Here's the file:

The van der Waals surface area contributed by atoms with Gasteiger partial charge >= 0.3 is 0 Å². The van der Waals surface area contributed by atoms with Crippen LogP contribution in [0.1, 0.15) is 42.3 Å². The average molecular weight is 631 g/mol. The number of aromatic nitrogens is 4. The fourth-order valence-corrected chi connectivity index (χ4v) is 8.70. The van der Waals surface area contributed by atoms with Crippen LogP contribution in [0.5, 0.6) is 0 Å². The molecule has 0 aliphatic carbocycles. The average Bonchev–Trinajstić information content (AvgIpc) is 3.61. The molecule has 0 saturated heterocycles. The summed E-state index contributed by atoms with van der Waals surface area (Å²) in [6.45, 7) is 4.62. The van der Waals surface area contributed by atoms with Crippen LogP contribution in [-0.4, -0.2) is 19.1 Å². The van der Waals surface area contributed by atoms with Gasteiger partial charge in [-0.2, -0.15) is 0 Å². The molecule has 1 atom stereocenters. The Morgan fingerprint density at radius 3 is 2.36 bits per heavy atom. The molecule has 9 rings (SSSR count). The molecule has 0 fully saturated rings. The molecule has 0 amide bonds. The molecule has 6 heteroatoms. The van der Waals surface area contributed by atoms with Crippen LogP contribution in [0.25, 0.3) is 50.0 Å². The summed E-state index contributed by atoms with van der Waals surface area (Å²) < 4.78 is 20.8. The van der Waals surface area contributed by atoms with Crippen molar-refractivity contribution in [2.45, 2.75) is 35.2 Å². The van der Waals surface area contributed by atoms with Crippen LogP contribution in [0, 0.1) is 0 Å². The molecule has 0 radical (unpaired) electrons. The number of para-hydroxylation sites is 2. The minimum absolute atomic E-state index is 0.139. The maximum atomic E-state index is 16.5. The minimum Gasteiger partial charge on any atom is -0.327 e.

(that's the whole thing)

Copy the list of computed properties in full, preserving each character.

The van der Waals surface area contributed by atoms with Gasteiger partial charge >= 0.3 is 0 Å². The van der Waals surface area contributed by atoms with Crippen LogP contribution in [0.1, 0.15) is 42.3 Å². The average molecular weight is 631 g/mol. The number of aromatic nitrogens is 4. The fourth-order valence-corrected chi connectivity index (χ4v) is 8.70. The van der Waals surface area contributed by atoms with Crippen LogP contribution in [0.5, 0.6) is 0 Å². The molecule has 0 aliphatic carbocycles. The average Bonchev–Trinajstić information content (AvgIpc) is 3.61. The molecule has 0 saturated heterocycles. The summed E-state index contributed by atoms with van der Waals surface area (Å²) in [6.45, 7) is 4.62. The van der Waals surface area contributed by atoms with Crippen LogP contribution in [-0.4, -0.2) is 19.1 Å². The van der Waals surface area contributed by atoms with Gasteiger partial charge in [-0.2, -0.15) is 0 Å². The molecule has 1 atom stereocenters. The Morgan fingerprint density at radius 3 is 2.36 bits per heavy atom. The molecule has 9 rings (SSSR count). The molecule has 0 fully saturated rings. The molecule has 0 amide bonds. The molecule has 6 heteroatoms. The van der Waals surface area contributed by atoms with Crippen LogP contribution in [0.25, 0.3) is 50.0 Å². The summed E-state index contributed by atoms with van der Waals surface area (Å²) < 4.78 is 20.8. The van der Waals surface area contributed by atoms with Crippen molar-refractivity contribution in [2.45, 2.75) is 35.2 Å². The van der Waals surface area contributed by atoms with Crippen LogP contribution in [0, 0.1) is 0 Å². The molecule has 0 radical (unpaired) electrons. The number of para-hydroxylation sites is 2. The minimum absolute atomic E-state index is 0.139. The maximum atomic E-state index is 16.5. The minimum Gasteiger partial charge on any atom is -0.327 e.